The following are 20 signs that a horrific global food crisis is coming....
#1 According to the World Bank, 44 million people around the globe have been pushed into extreme poverty since last June because of rising food prices.
#2 The world is losing topsoil at an astounding rate. In fact, according to Lester Brown, "one third of the world's cropland is losing topsoil faster than new soil is forming through natural processes".
#3 Due to U.S. ethanol subsidies, almost a third of all corn grown in the United States is now used for fuel. This is putting a lot of stress on the price of corn.
#4 Due to a lack of water, some countries in the Middle East find themselves forced to almost totally rely on other nations for basic food staples. For example, it is being projected that there will be no more wheat production in Saudi Arabia by the year 2012.
#5 Water tables all over the globe are being depleted at an alarming rate due to "overpumping". According to the World Bank, there are 130 million people in China and 175 million people in India that are being fed with grain with water that is being pumped out of aquifers faster than it can be replaced. So what happens once all of that water is gone?
#6 In the United States, the systematic depletion of the Ogallala Aquifer could eventually turn "America's Breadbasket" back into the "Dust Bowl".
#7 Diseases such as UG99 wheat rust are wiping out increasingly large segments of the world food supply.
#8 The tsunami and subsequent nuclear crisis in Japan have rendered vast agricultural areas in that nation unusable. In fact, there are many that believe that eventually a significant portion of northern Japan will be considered to be uninhabitable. Not only that, many are now convinced that the Japanese economy, the third largest economy in the world, is likely to totally collapse as a result of all this.
#9 The price of oil may be the biggest factor on this list. The way that we produce our food is very heavily dependent on oil. The way that we transport our food is very heavily dependent on oil. When you have skyrocketing oil prices, our entire food production system becomes much more expensive. If the price of oil continues to stay high, we are going to see much higher food prices and some forms of food production will no longer make economic sense at all.
#10 At some point the world could experience a very serious fertilizer shortage. According to scientists with the Global Phosphorus Research Initiative, the world is not going to have enough phosphorous to meet agricultural demand in just 30 to 40 years.
#11 Food inflation is already devastating many economies around the globe. For example, India is dealing with an annual food inflation rate of 18 percent.
#12 According to the United Nations, the global price of food reached a new all-time high in February.
#13 According to the World Bank, the global price of food has risen 36% over the past 12 months.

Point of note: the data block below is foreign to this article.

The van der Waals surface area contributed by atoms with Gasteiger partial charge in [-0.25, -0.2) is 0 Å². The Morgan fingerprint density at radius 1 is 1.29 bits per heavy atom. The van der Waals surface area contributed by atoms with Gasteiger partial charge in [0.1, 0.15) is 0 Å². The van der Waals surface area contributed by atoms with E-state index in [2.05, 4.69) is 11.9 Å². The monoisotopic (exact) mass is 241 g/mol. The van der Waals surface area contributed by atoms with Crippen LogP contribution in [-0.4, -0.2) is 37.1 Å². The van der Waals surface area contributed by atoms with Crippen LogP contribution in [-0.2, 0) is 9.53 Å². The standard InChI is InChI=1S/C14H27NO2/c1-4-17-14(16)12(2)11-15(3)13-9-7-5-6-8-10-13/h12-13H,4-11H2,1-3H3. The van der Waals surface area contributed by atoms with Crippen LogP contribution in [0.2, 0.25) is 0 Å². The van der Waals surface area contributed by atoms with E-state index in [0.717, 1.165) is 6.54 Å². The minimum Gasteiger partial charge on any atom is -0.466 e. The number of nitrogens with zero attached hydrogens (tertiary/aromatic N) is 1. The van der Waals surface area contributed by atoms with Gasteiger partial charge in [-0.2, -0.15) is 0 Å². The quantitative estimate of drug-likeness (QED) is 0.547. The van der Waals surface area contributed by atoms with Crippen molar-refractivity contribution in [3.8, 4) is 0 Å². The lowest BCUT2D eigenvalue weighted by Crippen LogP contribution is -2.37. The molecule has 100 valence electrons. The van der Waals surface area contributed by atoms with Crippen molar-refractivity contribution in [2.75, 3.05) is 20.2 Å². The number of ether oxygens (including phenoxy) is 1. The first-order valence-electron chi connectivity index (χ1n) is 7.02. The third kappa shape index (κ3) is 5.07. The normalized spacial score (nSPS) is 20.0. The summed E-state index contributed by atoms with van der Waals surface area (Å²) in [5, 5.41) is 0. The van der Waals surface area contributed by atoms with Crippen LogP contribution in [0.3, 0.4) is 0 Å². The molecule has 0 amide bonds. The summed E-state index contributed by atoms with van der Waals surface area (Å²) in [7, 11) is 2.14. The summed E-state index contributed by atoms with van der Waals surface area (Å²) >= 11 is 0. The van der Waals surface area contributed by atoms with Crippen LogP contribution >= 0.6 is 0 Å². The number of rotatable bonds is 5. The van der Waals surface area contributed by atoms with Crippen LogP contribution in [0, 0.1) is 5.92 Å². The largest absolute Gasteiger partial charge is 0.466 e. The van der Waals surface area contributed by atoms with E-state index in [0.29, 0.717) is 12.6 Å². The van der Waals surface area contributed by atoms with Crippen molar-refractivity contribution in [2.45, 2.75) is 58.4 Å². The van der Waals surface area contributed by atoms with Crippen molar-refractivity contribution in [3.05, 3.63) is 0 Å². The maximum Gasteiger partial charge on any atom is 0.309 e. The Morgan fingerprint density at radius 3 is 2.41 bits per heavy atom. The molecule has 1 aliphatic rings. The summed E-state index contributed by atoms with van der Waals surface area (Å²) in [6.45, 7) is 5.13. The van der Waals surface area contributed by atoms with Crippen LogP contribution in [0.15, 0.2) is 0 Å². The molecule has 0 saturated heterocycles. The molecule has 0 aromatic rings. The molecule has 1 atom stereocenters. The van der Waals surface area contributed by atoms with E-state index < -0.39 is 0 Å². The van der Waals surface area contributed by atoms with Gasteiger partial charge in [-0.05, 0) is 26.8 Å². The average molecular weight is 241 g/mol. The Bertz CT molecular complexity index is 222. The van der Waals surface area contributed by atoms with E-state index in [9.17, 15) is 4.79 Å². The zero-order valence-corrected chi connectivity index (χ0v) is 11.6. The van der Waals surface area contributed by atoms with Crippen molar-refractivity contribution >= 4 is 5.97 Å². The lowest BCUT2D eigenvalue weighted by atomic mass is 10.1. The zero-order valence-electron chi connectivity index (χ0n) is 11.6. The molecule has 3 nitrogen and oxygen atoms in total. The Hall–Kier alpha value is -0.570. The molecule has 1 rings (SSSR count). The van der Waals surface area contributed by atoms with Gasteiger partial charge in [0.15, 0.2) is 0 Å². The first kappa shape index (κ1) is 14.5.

#14 The commodity price of wheat has approximately doubled since last summer.
#15 The commodity price of corn has also about doubled since last summer.
#16 The commodity price of soybeans is up about 50% since last June.
#17 The commodity price of orange juice has doubled since 2009.
#18 There are about 3 billion people around the globe that live on the equivalent of 2 dollars a day or less and the world was already on the verge of economic disaster before this year even began.
#19 2011 has already been one of the craziest years since World War 2. Revolutions have swept across the Middle East, the United States has gotten involved in the civil war in Libya, Europe is on the verge of a financial meltdown and the U.S. dollar is dying. None of this is good news for global food production.
#20 There have been persistent rumors of shortages at some of the biggest suppliers of emergency food in the United States. The following is an excerpt from a recent "special alert" posted on Raiders News Network....
Look around you. Read the headlines. See the largest factories of food, potassium iodide, and other emergency product manufacturers literally closing their online stores and putting up signs like those on Mountain House's Official Website and Thyrosafe's Factory Webpage that explain, due to overwhelming demand, they are shutting down sales for the time being and hope to reopen someday.
So what does all of this mean?
It means that time is short.
For years, many "doom and gloomers" have been yelling and screaming that a food crisis is coming.
Well, up to this point there hasn't been much to get alarmed about. Food prices have started to rise, but the truth is that our stores are still packed to the rafters will gigantic amounts of relatively cheap food.
However, you would have to be an idiot not to see the warning signs. Just look at what happened in Japan after March 11th. Store shelves were cleared out almost instantly.
It isn't going to happen today, and it probably isn't going to happen tomorrow, but at some point a major league food crisis is going to strike.
So what are you and your family going to do then?
You might want to start thinking about that.
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Wednesday, March 30, 2011

Monday, March 28, 2011

More News From Canada!

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Beware of NDP leadership hopefuls bearing policy gifts from Greece